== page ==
A blast furnace is a type of metallurgical furnace used for smelting to produce industrial metals, generally pig iron, but also others such as lead or copper. Blast refers to the combustion air being "forced" or supplied above atmospheric pressure.[1] In a blast furnace fuel (coke), ores, and flux (limestone) are continuously supplied through the top of the furnace, while a hot blast of air (sometimes with oxygen enrichment) is blown into the lower section of the furnace through a series of pipes called tuyeres, so that the chemical reactions take place throughout the furnace as the material falls downward. The end products are usually molten metal and slag phases tapped from the bottom, and flue gases exiting from the top of the furnace
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Anthracite Pig Iron
Anthracite iron or Anthracite 'Pig Iron' is the substance created by the smelting together of anthracite coal and iron ore, that is using Anthracite coal instead of charcoal to smelt iron ores — and was an important historic advance in the late-1830s enabling great acceleration the industrial revolution in Europe and North America.[1]Contents1 History 2 Development of the process2.1 Historical backdrop 2.2 Iron from Anthracite smelting3 Decline 4 Notes 5 Footnotes 6 ReferencesHistory[edit] Unlike many seminal advances, the contributors, place and date of this epoch are well recorded within specific moments in the late 1830s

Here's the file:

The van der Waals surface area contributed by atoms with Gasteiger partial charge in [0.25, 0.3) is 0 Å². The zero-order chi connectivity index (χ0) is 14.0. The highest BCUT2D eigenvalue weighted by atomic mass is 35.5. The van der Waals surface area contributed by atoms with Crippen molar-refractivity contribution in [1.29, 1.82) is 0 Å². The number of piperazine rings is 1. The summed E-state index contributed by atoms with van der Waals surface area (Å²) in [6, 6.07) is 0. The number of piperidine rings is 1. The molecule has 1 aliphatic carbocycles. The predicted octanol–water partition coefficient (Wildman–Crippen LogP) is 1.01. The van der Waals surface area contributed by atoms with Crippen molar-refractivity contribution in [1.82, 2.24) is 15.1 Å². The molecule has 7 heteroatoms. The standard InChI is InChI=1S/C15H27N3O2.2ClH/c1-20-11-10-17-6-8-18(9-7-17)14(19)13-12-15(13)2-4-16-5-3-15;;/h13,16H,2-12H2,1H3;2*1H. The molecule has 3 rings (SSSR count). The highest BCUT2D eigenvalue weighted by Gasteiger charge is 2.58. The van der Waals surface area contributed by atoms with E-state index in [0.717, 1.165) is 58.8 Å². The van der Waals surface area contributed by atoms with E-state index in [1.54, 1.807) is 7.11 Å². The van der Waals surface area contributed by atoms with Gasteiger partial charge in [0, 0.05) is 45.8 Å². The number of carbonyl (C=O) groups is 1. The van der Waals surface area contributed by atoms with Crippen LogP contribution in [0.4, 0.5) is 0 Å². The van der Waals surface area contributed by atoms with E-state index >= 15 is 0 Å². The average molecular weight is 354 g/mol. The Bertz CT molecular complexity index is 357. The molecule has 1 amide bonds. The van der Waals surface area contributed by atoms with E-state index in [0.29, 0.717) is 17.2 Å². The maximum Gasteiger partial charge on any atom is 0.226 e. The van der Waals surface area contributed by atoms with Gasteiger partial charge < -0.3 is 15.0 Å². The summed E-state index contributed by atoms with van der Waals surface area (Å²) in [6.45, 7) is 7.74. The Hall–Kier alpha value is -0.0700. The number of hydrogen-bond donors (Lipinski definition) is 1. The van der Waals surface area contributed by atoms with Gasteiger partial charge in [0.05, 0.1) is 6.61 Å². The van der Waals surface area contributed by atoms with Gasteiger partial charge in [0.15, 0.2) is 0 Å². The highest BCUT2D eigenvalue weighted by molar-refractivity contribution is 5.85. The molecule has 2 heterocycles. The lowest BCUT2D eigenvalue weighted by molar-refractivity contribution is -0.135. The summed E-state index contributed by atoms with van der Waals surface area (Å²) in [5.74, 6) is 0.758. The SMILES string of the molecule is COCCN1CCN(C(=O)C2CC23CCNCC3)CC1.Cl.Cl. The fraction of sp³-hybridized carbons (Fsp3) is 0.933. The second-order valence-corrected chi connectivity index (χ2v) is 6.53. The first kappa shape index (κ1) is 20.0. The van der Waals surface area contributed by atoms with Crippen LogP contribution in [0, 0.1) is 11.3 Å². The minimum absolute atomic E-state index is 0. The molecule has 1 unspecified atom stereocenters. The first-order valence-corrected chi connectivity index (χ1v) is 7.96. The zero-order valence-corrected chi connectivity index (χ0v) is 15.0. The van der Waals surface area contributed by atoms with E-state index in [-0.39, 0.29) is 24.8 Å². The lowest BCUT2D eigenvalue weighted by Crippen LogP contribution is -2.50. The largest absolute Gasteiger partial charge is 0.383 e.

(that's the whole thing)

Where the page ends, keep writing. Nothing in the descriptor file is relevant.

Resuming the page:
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Pennsylvania
Pennsylvania
Pennsylvania
(/ˌpɛnsɪlˈveɪniə/ ( listen); Pennsylvania German: Pennsylvaani or Pennsilfaani), officially the Commonwealth of Pennsylvania, is a state located in the northeastern and Mid-Atlantic regions of the United States. The Appalachian Mountains
Appalachian Mountains
run through its middle. The Commonwealth is bordered by Delaware
Delaware
to the southeast, Maryland
Maryland
to the south, West Virginia
West Virginia
to the southwest, Ohio
Ohio
to the west, Lake Erie
Lake Erie
and the Canadian province of Ontario
Ontario
to the northwest, New York to the north, and New Jersey
New Jersey
to the east. Pennsylvania
Pennsylvania
is the 33rd-largest, the 5th-most populous, and the 9th-most densely populated of the 50 United States
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Allentown, PA
Allentown ( Pennsylvania
Pennsylvania
Dutch: Allenschteddel) is a city located in Lehigh County, Pennsylvania, United States. It is Pennsylvania's third most populous city and the 231st largest city in the United States. As of the 2010 census, the city had a total population of 118,032 and is currently the fastest growing city in all of Pennsylvania.[10] It is the largest city in the metropolitan area known as the Lehigh Valley, which had a population of 821,623 residents as of 2010[update]. Allentown constitutes a portion of the New York City
City
Combined Statistical Area and is the county seat of Lehigh County.[11] In 2012, the city celebrated the 250th anniversary of its founding in 1762.[12] Located on the Lehigh River, Allentown is the largest of three adjacent cities, in Northampton and Lehigh counties, that make up a region of eastern Pennsylvania
Pennsylvania
known as the Lehigh Valley
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Anthracite
Anthracite, often referred to as hard coal, is a hard, compact variety of coal that has a submetallic luster. It has the highest carbon content, the fewest impurities, and the highest energy density of all types of coal except for graphite and is the highest ranking of coal. Anthracite